One of the headlines from today's FRR (Flight Readiness Review, the board which meets prior to a Space Shuttle launch to review the status of the vehicles, preparedness of the teams and then sets the official launch date) was an interesting one I wanted to discuss a little further:
"Space Station altitude plan was discussed in the Flight Readiness Review. The station's altitude will be raised because of peak solar cycle drag, but not too high because higher altitudes increase the risk of orbital debris and radiation."
Let's take a look at this solar cycle drag issue.
So a couple of months ago I was at Lake Tahoe for our LWS/SDO (Living with a Star / Solar Dynamics Observatory) Science Workshop. One evening we decided to go outside and enjoy the camp fire. Somebody had the glamorous idea of making s'mores. (I don't think I have to tell you who just happened to have crackers, chocolate, marshmallow and a big stick in her survival backpack).
Anyway, I held my marshmallow over the the hot camp fire and it puffed up. In fact, my camp fire cooking skills are such, that my well-roasted marshmallow grew twice its original size. Yes, it did grow too big for my little mouth, but nothing a Swiss army knife cannot cut into more manageable pieces. But I digress...
The heat expanded that little sweet cube of delicious sugar into a much larger cube of euphoria. Something similar happens to Earth's atmosphere every 11 years when the Sun nears its solar maximum. As solar activity increases, extreme ultraviolet radiation (also called EUV) heats Earth's gaseous envelope, causing it to "swell" and reach farther into space than normal. While that sweet piece of grown marshmallow can give us a sugar high and give us extra kick, the puffed-up atmosphere causes the exact opposite; it slows down orbiting spacecrafts because of this additional "drag".
You might remember my discussions about the various layers of our atmosphere during our BTS-1 mission. Let's review this again. The troposhere is the first layer above the Earth's surface and it contains 1/2 of the Earth's atmosphere. The weather we are experiencing occurs in this first layers. Airplanes fly above the troposphere because it is more stable. That layers is called stratosphere and that's also where the ozone layer is. Now let's go a little higher, to above 50 km. That is the mesosphere and meteors burn up in that layer. One of my favorite layer comes next, above 100 km; the layer that holds the beautiful Northern Lights; the lower thermosphere. And around 300+ km above ground is where the Space Shuttle and the International Space Station orbit. And that is the thermosphere.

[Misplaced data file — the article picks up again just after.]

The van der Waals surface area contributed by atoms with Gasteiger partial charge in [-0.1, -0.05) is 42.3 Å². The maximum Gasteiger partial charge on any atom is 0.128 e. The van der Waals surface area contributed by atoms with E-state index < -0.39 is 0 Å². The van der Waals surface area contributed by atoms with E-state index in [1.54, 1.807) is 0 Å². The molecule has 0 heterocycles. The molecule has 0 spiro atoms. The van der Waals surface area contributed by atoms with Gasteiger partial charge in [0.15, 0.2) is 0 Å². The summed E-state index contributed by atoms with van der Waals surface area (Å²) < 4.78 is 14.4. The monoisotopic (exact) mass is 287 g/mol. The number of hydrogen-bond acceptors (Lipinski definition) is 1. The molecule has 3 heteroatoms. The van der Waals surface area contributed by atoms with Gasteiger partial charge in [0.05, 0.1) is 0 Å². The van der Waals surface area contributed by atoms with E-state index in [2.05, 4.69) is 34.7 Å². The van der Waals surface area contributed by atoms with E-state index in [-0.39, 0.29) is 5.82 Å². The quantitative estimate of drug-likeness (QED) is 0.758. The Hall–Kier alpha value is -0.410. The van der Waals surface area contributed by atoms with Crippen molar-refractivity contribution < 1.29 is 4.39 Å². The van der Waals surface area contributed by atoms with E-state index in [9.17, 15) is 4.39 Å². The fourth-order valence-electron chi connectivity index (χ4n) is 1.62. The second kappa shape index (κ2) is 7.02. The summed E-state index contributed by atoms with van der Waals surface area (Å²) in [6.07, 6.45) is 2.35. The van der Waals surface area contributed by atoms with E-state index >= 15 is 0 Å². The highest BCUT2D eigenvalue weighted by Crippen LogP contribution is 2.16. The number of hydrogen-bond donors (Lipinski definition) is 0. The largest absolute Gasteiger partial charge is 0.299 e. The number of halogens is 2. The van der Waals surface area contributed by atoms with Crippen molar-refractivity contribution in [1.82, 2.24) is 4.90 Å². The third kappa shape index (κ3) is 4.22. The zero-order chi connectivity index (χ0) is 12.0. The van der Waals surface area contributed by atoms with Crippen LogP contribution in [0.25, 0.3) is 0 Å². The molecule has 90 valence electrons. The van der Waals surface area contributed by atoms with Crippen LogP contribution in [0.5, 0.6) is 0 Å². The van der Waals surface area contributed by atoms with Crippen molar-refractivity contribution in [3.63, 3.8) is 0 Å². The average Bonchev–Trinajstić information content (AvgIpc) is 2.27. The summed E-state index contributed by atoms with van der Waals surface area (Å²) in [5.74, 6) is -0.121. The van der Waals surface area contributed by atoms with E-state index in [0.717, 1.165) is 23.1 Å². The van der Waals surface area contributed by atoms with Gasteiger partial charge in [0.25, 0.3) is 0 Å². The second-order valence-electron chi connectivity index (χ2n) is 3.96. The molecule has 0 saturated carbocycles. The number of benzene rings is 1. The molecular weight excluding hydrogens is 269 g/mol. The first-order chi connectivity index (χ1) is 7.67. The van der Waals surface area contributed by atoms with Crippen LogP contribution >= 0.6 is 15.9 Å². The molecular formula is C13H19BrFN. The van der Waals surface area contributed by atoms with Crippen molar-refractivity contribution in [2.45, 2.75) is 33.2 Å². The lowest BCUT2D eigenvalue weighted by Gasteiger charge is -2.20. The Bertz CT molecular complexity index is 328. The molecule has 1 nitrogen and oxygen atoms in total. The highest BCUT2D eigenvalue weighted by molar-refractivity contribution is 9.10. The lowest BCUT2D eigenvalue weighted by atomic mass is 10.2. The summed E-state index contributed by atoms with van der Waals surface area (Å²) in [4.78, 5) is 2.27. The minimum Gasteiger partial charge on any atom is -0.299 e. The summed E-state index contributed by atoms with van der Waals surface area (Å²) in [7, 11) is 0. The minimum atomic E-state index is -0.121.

During solar minimum the gas temperature in the thermosphere is approx. 700 degrees C. That is hot but not as hot as during the solar max. It can reach approx. 1,500 degrees C. So that thermosphere has more than doubled in temperature due to the solar EUV and that increased solar heating makes the thermosphere puff out as denser layers from lower altitudes expanding upward. It can become more dense by a factor of 50 during solar max, which totally increases the atmospheric drag on satellites and the ISS.
The ISS can loose about 100 m per day in altitude due to this problem. So, what can be done? You got it, the ISS needs to move or be moved into a higher orbiter. There are several ways. Like the Automated Transfer Vehicles (ATV) which are attached to the station for some period of time, can give the ISS a boost outward. And just very recently the ATV Johannes Kepler maneuvered the ISS about 35 km higher up.
But you also don't want to go too high up. While it is more efficient for the ISS to be higher up, it also means that other vehicles traveling to the ISS will need more fuel to reach it. Furthermore, there is more space debris in the higher altitudes and less protection from radiation.
So, just like making your very own s'mores. You need to find that right spot above the flames to make it the most perfect one!